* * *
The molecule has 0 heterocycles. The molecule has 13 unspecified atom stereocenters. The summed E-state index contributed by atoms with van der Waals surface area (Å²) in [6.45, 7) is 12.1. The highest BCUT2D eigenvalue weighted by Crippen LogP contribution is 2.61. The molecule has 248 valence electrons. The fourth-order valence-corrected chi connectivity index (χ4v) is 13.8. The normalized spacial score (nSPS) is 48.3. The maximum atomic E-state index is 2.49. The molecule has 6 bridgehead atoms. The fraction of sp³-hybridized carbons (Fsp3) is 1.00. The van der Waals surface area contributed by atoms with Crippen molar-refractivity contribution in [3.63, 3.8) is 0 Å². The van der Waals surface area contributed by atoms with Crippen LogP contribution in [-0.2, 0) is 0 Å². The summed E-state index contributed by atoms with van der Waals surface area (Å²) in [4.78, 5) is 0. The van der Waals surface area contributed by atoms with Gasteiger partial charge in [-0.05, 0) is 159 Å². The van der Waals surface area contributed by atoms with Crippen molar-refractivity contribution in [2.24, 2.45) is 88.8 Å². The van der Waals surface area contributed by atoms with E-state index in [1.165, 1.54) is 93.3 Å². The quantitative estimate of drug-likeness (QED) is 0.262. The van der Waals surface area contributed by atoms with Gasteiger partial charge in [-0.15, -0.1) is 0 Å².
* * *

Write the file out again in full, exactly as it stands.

The molecule has 0 heterocycles. The molecule has 13 unspecified atom stereocenters. The summed E-state index contributed by atoms with van der Waals surface area (Å²) in [6.45, 7) is 12.1. The highest BCUT2D eigenvalue weighted by Crippen LogP contribution is 2.61. The molecule has 248 valence electrons. The fourth-order valence-corrected chi connectivity index (χ4v) is 13.8. The normalized spacial score (nSPS) is 48.3. The maximum atomic E-state index is 2.49. The molecule has 6 bridgehead atoms. The fraction of sp³-hybridized carbons (Fsp3) is 1.00. The van der Waals surface area contributed by atoms with Crippen molar-refractivity contribution in [3.63, 3.8) is 0 Å². The van der Waals surface area contributed by atoms with Crippen LogP contribution in [-0.2, 0) is 0 Å². The summed E-state index contributed by atoms with van der Waals surface area (Å²) in [4.78, 5) is 0. The van der Waals surface area contributed by atoms with Gasteiger partial charge in [-0.05, 0) is 159 Å². The van der Waals surface area contributed by atoms with Crippen molar-refractivity contribution in [2.24, 2.45) is 88.8 Å². The van der Waals surface area contributed by atoms with E-state index in [1.165, 1.54) is 93.3 Å². The quantitative estimate of drug-likeness (QED) is 0.262. The van der Waals surface area contributed by atoms with Gasteiger partial charge in [-0.15, -0.1) is 0 Å².